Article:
Wednesday, July 8, 2015


Rabbi Doniel Staum, LMSW
Rabbi, Kehillat New Hempstead
Rebbe/Guidance Counselor – ASHAR
Principal – Ohr Naftoli- New Windsor


          “In the depths of my memory, there abides an image vouchsafed to me alone. I see him now as he was then—more than half a century past—a man of stature in the full bloom of life. Rabbi Shlomo Freifeld, my rebbi, scrubbing the floor on his hands and knees.
“His rebbi, Rabbi Yitzchak Hutner, had asked him to prepare the building on President Street in Crown Heights, Brooklyn, for the inaugural of Kollel Gur Aryeh of Yeshiva Rabbeinu Chaim Berlin. Reb Shlomo asked me to lend a hand, and there we were, all alone on our hands and knees.
“Not long ago, I mentioned this episode to a rosh yeshivah—and watched his eyes light up. “I always sensed in that kollel an overwhelming feeling of kedushah; now I know where it came from,” he said.
“But that was Reb Shlomo. He could weigh issues that stand berumo shel olam (at the apex of the universe), and he could also scrub the floor of a makom Torah.”[1][2]

Moshe Rabbeinu, aware that he would not lead his beloved nation into the Promised Land, voiced his concerns about the welfare of the nation after his passing[3].
          “Moshe spoke to G-d saying: ‘May Hashem, G-d of the spirits of all flesh, appoint a man over the assembly, who shall go out before them and come in before them, who shall take them out and bring them in; and let the assembly of G-d not be like sheep that have no shepherd’. G-d said to Moshe, ‘Take to yourself Yehoshua the son of Nun,איש אשר רוח בו   - a man in whom there is spirit, and lean your hand upon him’.”
          Rashi explains, “Moshe said before G-d, ‘Master of the World! It is revealed before you the personality of each individual; they do not resemble each other. Appoint a leader who can deal with each individual, according to his personality’.”  
          What is the significance of Moshe’s analogy to sheep without a shepherd? The nation required a leader simply because they needed someone to guide and lead them. What is added by the analogy?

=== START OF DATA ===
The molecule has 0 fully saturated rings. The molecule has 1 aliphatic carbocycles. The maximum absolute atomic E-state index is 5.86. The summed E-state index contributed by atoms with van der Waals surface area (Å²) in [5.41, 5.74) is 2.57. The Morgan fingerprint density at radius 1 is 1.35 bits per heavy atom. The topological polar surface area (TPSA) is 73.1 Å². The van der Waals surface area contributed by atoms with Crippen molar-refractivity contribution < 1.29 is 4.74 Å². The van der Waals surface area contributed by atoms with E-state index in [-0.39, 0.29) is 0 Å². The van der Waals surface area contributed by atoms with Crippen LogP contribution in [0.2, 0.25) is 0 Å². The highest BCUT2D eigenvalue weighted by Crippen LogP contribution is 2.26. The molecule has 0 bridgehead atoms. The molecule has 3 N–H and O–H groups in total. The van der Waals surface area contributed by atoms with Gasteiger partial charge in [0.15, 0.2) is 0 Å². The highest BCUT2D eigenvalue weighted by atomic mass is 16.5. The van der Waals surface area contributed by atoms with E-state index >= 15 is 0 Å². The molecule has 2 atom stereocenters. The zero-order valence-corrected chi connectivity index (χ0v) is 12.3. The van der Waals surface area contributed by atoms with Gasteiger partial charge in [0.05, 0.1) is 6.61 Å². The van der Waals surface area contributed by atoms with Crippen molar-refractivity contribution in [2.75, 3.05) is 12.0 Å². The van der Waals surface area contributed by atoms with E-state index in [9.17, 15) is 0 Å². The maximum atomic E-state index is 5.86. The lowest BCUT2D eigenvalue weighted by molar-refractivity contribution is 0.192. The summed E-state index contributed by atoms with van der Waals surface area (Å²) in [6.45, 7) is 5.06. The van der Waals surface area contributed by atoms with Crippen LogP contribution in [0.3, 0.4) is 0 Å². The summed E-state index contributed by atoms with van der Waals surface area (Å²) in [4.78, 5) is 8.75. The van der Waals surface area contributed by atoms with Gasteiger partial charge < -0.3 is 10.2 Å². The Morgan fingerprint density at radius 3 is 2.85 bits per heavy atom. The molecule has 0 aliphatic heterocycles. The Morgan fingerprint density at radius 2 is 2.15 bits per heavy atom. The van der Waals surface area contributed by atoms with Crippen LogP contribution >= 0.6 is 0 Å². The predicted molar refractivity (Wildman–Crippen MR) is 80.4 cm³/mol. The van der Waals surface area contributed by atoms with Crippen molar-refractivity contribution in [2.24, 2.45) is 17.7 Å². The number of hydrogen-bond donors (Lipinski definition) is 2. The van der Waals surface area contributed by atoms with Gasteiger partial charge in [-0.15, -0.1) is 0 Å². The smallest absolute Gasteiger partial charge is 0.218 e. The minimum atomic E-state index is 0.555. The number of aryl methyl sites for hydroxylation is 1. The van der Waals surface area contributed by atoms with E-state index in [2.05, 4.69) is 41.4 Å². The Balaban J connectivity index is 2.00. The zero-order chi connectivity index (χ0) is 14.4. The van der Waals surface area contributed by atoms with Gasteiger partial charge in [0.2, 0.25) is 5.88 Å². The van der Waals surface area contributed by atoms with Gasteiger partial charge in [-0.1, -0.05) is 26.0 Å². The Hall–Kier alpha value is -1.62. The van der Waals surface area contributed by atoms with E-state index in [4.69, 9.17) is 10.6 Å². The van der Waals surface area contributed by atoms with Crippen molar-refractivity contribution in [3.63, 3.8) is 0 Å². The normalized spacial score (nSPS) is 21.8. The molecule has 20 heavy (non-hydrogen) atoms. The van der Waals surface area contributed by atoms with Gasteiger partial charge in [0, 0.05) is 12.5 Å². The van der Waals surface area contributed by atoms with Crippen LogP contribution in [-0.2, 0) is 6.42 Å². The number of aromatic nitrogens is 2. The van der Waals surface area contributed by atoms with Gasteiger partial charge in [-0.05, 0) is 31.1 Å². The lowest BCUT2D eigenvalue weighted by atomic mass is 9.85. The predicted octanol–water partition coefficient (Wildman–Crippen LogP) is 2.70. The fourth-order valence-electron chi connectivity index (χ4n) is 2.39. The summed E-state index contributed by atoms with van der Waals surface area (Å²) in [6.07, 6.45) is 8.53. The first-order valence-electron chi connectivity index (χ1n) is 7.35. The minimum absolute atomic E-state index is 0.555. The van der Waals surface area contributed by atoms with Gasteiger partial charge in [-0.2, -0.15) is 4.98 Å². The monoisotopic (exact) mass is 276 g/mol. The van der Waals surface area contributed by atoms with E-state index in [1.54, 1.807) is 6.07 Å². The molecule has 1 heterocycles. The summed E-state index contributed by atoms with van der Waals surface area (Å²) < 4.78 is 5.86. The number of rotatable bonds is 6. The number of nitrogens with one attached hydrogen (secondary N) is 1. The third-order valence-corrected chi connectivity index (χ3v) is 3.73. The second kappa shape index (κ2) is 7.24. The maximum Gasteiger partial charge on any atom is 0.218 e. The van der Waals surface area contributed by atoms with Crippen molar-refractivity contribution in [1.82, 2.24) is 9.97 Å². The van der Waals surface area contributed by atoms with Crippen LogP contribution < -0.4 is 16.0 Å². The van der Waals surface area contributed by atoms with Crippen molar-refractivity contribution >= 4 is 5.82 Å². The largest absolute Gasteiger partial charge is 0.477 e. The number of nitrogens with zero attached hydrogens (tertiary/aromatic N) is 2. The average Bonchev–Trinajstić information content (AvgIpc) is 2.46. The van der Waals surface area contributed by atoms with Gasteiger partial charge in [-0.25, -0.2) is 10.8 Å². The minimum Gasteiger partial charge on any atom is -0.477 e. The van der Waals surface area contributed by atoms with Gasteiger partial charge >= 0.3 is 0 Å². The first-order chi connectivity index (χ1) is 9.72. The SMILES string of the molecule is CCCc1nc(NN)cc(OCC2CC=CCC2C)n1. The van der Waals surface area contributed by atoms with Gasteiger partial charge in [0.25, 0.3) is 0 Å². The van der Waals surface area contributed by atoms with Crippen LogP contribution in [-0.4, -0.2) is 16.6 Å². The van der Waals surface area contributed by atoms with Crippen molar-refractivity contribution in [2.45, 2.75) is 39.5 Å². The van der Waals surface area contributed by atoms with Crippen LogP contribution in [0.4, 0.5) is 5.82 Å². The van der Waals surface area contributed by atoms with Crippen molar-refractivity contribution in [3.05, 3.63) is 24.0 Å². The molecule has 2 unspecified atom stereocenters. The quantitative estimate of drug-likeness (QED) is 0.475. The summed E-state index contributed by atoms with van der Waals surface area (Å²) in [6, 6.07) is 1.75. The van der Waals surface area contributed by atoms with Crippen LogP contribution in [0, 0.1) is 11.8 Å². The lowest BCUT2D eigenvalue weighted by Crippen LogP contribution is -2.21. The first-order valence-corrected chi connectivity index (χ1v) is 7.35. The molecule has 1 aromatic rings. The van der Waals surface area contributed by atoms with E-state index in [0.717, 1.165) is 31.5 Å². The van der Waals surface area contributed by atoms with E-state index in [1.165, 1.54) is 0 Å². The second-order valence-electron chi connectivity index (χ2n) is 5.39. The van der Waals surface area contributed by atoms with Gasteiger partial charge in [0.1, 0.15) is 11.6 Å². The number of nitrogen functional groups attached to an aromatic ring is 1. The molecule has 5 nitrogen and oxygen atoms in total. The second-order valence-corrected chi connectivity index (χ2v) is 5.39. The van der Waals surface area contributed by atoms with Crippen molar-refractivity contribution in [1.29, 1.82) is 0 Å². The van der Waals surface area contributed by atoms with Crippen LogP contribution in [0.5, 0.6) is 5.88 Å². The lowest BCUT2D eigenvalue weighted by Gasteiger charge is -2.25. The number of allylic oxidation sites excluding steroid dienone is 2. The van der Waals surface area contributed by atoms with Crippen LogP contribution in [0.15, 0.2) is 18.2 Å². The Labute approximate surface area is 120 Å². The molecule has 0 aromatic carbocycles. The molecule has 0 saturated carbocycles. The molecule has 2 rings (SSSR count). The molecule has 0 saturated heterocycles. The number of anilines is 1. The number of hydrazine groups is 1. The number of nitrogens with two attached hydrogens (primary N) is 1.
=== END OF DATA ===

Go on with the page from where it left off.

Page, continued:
Kesav Sofer explains that Moshe was not concerned that the Jews would be left without a leader. G-d would surely not forsake His Nation and would not allow them to fall prey to the perils of anarchy. Moshe was confident that the leader would be a scholar of note, as well as a righteous and courageous individual who would lead with conviction and faith. But Moshe was concerned lest the leader be too consumed by his own agenda and mission and not be sufficiently in tune with the needs of each individual.
          Moshe wanted to ensure that the leader would be a person who loved his people and cared deeply for their needs. Rashi elucidates this point when he writes that Moshe sought a leader “who can deal with each individual, according to his personality”.
          This is the meaning of the analogy. If a flock of sheep are left to fend for themselves they are surely doomed to become dispersed and easy prey for surrounding predators. The sheep-owner does not merely seek a shepherd who will keep the sheep together and out of harm’s way. Such a shepherd may be consumed by his selfish desires to shear the sheep and eventually slaughter them. Rather, he seeks a compassionate shepherd who will love and care for the needs of each of the sheep left under his care. That is the type of leader that Moshe desired to be his successor. 

          Harav Asher Anshel Katz[4] develops this idea further. He questions why when asking about his successor did Moshe request that G-d “appoint a man over the assembly”. Why didn’t Moshe ask that G-d appoint “a leader” or “a caretaker”; why does he simply refer to him as ‘a man’? G-d responded that Moshe should appoint Yehoshua because he is, “איש אשר רוח בו   - a man in whom there is spirit.” There again seems to be an emphasis on the fact that the successor should be ‘a man’. What does that mean?